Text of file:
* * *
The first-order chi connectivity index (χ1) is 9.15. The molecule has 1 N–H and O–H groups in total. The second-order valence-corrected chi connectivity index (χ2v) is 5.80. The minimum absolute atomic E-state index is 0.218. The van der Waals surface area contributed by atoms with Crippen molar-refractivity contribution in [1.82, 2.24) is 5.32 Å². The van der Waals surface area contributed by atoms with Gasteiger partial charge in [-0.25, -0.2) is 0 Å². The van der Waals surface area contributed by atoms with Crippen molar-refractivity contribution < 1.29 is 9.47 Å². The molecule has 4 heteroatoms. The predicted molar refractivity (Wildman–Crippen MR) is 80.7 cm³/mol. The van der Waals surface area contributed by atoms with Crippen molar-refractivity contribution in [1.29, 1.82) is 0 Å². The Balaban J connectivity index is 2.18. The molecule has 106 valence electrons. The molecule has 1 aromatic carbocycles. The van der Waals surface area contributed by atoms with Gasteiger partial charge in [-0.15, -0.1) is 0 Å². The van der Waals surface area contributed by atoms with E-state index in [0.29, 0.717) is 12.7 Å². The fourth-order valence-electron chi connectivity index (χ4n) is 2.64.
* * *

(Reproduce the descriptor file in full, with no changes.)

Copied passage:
The first-order chi connectivity index (χ1) is 9.15. The molecule has 1 N–H and O–H groups in total. The second-order valence-corrected chi connectivity index (χ2v) is 5.80. The minimum absolute atomic E-state index is 0.218. The van der Waals surface area contributed by atoms with Crippen molar-refractivity contribution in [1.82, 2.24) is 5.32 Å². The van der Waals surface area contributed by atoms with Gasteiger partial charge in [-0.25, -0.2) is 0 Å². The van der Waals surface area contributed by atoms with Crippen molar-refractivity contribution < 1.29 is 9.47 Å². The molecule has 4 heteroatoms. The predicted molar refractivity (Wildman–Crippen MR) is 80.7 cm³/mol. The van der Waals surface area contributed by atoms with Crippen molar-refractivity contribution in [1.29, 1.82) is 0 Å². The Balaban J connectivity index is 2.18. The molecule has 106 valence electrons. The molecule has 1 aromatic carbocycles. The van der Waals surface area contributed by atoms with Gasteiger partial charge in [-0.15, -0.1) is 0 Å². The van der Waals surface area contributed by atoms with E-state index in [0.29, 0.717) is 12.7 Å². The fourth-order valence-electron chi connectivity index (χ4n) is 2.64.